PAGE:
Open hostilities soon began. General Arista sent twenty-five hundred men across the Rio Grande above and below the American camp to cut off communications with Point Isabel. General Taylor ordered two squadrons of dragoons to reconnoitre their positions. One of these under Captain Thornton, with about twenty-five men, proceeded twenty miles up the river, until he reached a farm-house and plantation surrounded by a high chaparral fence. Here he was surrounded by several hundred Mexican cavalry and infantry under General Torrejon. Charging upon them, Captain Thornton tried to effect a retreat by the narrow entrance into the enclosure, but was assailed by a sharp firing of musketry from the chaparral fence, and driven back. Dashing forward against this fence with his gallant charter he cleared the enclosure, but his men were un able to follow, and Captain Hardee taking the command was soon obliged to surrender, with the rights reserved to prisoners of war. Captain Thornton was also captured within five miles of the American lines, and was taken with the others to Matamoras. The Mexicans, greatly elated by the result of this first encounter, imagined that their superiority in arms was established, and General Arista's glowing dispatches to the Mexican Government were used everywhere in the country to awaken the zeal of the deluded people in support of the perilous venture of war with the Great Republic.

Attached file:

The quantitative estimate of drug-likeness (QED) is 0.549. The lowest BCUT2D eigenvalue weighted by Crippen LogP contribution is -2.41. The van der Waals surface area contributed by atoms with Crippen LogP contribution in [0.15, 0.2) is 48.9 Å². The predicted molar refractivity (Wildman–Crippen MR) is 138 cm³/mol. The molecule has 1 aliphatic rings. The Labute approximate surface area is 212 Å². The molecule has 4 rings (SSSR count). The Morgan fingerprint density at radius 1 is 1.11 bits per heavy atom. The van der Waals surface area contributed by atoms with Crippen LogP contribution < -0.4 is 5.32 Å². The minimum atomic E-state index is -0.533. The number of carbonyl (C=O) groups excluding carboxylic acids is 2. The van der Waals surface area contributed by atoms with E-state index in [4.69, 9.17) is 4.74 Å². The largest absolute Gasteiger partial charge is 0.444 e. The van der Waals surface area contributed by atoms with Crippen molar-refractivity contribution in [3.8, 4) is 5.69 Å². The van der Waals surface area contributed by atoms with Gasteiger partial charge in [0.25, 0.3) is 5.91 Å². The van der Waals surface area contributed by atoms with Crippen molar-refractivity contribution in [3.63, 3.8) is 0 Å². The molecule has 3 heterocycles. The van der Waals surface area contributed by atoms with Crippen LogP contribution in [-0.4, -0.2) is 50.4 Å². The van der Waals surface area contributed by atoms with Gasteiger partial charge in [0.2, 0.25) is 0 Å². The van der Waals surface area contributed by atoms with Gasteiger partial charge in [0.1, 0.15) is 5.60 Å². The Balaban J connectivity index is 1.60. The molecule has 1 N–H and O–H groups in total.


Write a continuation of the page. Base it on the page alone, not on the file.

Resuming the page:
A day or two after this reconnaissance, dispatches reached General Taylor from Point Isabel announcing the danger of that post. A company of Texas rangers, part of the force which had opportunely arrived from Texas and Louisiana, had by forced marches reached Point Isabel just at the time when the movement of the Mexicans had cut off Taylor's communications with that point Captain S. H. Walker, then commander, attempted the bold adventure of cutting his way through the Mexican force with only seventy-five men. Attacked by an overwhelming force of the enemy, most of Walker's men returned to Point Isabel. Walker, however, followed by only six men, with indomitable perseverance and many narrow escapes pushed through to Fort Brown, and reported the danger threatening General Taylor's depot of supplies.

His little army was in a desperate situation, with a hostile force every day increasing in front and rear, his own troops divided and his supplies cut off. He determined, therefore, to meet the enemy, and fight him at any cost, Fort Brown could be easily defended. Placing it in command of Major Jacob gown, with five hundred men, consisting of a regiment of infantry and two companies of artillery under Captain Loud and Lieutenant Bragg respectively, General Taylor marched with the rest of his force toward the threatened post. He accomplished the march without meeting the enemy.

General Arista at first mistook General Taylor's movement as a retreat from his position, and so reported it to the Mexican Government, with great exultation proclaiming the retreat as an act of cowardice on the part of the Americans. He attempted at once to make what he supposed would be an easy capture of the garrison of Fort Brown, and opened fire on the 3rd of May upon the fort from a battery of seven guns. Major Brown returned this fire with great vigor. His guns were eighteen-pounders, and their effect was soon visible on the Mexican battery of eight-pounders, which slackened but continued its firing for five hours.